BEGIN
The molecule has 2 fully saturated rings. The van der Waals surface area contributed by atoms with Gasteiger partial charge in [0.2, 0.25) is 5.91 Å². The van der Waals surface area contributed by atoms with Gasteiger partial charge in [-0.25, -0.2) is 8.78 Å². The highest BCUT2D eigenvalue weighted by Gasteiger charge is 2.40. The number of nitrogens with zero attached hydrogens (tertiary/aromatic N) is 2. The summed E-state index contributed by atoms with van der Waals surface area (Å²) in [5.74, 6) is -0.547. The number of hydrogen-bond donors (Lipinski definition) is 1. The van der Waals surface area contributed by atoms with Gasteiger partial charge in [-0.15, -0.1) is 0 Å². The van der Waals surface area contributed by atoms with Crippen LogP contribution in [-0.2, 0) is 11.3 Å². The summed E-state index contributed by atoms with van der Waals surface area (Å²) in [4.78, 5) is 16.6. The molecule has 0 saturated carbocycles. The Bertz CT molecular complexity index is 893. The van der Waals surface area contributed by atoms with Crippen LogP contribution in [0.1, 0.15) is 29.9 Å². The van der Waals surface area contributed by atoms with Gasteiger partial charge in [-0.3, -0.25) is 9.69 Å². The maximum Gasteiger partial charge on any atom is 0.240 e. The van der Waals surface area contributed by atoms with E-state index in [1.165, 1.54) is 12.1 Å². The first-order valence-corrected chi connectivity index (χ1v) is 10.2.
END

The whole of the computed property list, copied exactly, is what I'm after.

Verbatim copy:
The molecule has 2 fully saturated rings. The van der Waals surface area contributed by atoms with Gasteiger partial charge in [0.2, 0.25) is 5.91 Å². The van der Waals surface area contributed by atoms with Gasteiger partial charge in [-0.25, -0.2) is 8.78 Å². The highest BCUT2D eigenvalue weighted by Gasteiger charge is 2.40. The number of nitrogens with zero attached hydrogens (tertiary/aromatic N) is 2. The summed E-state index contributed by atoms with van der Waals surface area (Å²) in [5.74, 6) is -0.547. The number of hydrogen-bond donors (Lipinski definition) is 1. The van der Waals surface area contributed by atoms with Gasteiger partial charge in [-0.15, -0.1) is 0 Å². The van der Waals surface area contributed by atoms with Crippen LogP contribution in [-0.2, 0) is 11.3 Å². The summed E-state index contributed by atoms with van der Waals surface area (Å²) in [4.78, 5) is 16.6. The molecule has 0 saturated carbocycles. The Bertz CT molecular complexity index is 893. The van der Waals surface area contributed by atoms with Crippen LogP contribution in [0.1, 0.15) is 29.9 Å². The van der Waals surface area contributed by atoms with Gasteiger partial charge in [-0.3, -0.25) is 9.69 Å². The maximum Gasteiger partial charge on any atom is 0.240 e. The van der Waals surface area contributed by atoms with E-state index in [1.165, 1.54) is 12.1 Å². The first-order valence-corrected chi connectivity index (χ1v) is 10.2.